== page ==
(3) It is asserted that the remedy provided by the statute will entail a multiplicity of suits or claims on the part of plaintiff. The act provides suit for refund may be brought at any time within one year from the date the tax becomes due and payable. It would seem that, as to the question of the invalidity of the law, and hence applying to all payments, the plaintiff, within three years at the outside, by prosecuting its remedy vigorously, will have obtained a decision by the Superior Court of Sacramento county, and (if the decision is adverse) will have obtained rulings on appeal, both from the Supreme Court of California and the Supreme Court of the United States. A remote possibility of being forced to commence three such actions at law before final decision is reached on the issue litigated is not such multiplicity as will give jurisdiction to a court of equity.
If the question in dispute be the amount of the tax levied on various claimed purchases, these, for any period of a year or *955 less, under the California proceeding may be joined in one suit. Each of these cases is for a different cause of action and nothing would be gained by suing at equity rather than at law, if the action provided by the statute be deemed only to involve law instead of equity.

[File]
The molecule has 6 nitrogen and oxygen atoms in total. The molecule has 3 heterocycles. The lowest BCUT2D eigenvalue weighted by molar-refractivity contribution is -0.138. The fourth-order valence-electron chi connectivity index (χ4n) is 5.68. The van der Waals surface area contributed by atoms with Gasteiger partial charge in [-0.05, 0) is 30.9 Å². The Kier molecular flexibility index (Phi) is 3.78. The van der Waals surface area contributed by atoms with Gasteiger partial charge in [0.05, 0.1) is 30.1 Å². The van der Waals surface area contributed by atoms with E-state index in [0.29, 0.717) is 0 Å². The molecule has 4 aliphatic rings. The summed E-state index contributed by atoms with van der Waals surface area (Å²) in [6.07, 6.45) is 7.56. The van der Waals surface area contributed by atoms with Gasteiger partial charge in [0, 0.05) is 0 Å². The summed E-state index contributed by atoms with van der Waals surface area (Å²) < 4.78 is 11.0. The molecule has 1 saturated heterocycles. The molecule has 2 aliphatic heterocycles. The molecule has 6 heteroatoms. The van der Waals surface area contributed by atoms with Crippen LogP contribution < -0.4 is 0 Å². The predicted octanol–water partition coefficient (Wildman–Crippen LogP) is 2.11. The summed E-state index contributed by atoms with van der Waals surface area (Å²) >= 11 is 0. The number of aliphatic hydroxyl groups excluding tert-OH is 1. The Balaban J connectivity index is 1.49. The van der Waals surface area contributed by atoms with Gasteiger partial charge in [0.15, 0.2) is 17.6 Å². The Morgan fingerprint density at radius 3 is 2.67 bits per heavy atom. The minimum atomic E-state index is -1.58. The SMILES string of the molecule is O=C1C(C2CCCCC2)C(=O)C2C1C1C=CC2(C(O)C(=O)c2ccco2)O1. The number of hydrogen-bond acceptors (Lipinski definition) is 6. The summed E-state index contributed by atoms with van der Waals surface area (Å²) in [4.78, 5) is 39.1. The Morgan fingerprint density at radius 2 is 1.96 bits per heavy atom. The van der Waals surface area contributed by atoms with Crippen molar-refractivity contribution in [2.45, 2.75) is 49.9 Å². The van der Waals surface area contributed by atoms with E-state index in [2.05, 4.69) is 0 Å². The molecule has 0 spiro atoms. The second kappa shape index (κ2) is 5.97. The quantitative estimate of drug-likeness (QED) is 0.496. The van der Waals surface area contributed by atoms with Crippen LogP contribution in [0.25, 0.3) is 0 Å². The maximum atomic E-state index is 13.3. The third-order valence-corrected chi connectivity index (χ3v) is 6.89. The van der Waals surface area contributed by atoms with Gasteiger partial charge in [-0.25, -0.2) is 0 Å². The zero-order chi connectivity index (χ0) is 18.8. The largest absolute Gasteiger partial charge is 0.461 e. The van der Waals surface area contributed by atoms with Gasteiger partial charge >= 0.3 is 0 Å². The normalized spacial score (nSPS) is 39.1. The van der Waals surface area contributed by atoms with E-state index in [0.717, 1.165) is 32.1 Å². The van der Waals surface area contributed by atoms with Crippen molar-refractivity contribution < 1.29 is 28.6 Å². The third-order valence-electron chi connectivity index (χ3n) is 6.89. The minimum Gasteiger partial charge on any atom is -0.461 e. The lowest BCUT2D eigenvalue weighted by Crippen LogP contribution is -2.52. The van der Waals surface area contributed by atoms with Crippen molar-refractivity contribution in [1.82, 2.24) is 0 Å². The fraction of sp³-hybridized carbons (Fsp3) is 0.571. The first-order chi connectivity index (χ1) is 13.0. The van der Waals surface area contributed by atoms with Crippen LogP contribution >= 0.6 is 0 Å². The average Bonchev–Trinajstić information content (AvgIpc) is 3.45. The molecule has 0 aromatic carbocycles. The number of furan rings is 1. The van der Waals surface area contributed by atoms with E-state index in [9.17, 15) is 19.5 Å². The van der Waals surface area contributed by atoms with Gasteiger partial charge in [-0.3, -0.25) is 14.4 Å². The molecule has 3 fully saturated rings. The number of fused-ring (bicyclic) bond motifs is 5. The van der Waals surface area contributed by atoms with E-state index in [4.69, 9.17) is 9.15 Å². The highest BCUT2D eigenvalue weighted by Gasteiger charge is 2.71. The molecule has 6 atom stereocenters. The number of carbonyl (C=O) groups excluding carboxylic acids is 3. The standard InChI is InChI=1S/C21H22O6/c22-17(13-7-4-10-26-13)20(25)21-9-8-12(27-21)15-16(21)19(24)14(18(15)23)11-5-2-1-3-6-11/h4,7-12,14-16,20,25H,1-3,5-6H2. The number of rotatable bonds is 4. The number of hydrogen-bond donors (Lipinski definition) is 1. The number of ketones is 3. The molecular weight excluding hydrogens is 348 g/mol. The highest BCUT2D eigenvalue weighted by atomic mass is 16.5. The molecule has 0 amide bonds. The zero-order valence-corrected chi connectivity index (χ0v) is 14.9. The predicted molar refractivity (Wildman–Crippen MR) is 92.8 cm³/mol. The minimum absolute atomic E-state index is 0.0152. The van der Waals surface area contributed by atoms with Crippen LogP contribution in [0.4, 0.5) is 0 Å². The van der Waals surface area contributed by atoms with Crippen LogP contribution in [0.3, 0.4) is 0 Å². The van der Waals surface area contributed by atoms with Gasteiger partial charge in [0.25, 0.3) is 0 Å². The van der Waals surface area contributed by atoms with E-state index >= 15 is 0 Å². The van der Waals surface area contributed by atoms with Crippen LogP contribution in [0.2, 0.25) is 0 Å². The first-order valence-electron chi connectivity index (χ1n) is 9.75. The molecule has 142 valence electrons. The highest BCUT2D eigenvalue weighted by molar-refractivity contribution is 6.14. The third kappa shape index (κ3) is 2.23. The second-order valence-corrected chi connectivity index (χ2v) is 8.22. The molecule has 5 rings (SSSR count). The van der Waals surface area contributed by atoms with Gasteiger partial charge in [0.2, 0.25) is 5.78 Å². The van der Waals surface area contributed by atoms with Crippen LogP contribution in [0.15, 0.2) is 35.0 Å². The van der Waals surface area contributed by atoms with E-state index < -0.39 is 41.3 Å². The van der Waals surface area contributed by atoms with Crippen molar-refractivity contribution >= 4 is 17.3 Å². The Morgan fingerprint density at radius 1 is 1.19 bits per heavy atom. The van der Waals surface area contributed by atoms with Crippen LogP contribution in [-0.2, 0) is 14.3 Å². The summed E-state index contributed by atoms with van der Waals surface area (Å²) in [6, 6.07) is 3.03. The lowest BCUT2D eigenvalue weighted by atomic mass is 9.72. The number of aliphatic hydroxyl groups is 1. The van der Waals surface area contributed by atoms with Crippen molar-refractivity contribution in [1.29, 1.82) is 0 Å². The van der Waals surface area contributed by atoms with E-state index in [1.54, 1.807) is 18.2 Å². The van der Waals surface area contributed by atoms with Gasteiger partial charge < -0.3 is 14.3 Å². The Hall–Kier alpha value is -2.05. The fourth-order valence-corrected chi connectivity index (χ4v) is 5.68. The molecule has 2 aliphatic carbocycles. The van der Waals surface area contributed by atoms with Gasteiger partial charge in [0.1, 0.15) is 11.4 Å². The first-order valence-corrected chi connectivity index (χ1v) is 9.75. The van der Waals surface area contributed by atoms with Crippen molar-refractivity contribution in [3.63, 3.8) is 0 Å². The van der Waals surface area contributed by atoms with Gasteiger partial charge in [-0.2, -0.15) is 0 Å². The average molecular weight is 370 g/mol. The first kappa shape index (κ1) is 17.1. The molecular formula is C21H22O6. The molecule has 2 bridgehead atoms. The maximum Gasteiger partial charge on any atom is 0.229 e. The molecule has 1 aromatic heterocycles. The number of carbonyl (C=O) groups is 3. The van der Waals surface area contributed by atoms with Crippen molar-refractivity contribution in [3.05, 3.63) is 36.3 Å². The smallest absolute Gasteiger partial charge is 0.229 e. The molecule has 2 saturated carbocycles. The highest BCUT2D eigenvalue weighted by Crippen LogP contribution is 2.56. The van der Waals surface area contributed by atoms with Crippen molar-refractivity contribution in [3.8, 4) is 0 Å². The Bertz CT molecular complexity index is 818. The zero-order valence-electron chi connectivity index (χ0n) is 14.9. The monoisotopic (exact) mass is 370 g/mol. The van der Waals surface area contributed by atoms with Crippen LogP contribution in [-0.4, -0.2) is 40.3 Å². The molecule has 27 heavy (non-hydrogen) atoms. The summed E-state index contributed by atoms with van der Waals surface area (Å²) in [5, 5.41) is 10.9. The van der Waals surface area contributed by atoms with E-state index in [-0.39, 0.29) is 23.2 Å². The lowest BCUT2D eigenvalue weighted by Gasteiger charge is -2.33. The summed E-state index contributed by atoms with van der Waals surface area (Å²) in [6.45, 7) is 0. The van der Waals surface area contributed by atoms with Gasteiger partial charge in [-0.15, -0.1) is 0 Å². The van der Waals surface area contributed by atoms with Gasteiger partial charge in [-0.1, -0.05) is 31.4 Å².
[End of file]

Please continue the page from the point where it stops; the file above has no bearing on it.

(4) Plaintiff urges as a ground for equity relief that the legal remedy will entail multitudinous and involved accounting transactions which a court of equity is better equipped to handle than is a court of law. If such a principle ever applies, it has no relevancy here. The accounting to be done in segregating the property as to amount and value between the portion claimed to be free from tax and the remainder, entails the same task either here or in the state court. The actual computations have nothing to do with the constitutional question which is clearly within the scope of an action at law.
(5) Lastly, plaintiff argues that if it prosecutes a suit for refund under section 25 and obtains a judgment in its favor, there is no certainty that the judgment will be paid.
Section 25, supra, provides in part that "If in any such action judgment is rendered for the plaintiff, the amount of the judgment shall first be credited on any taxes or amounts due from the plaintiff under this act, and the balance of the judgment shall be refunded to the plaintiff."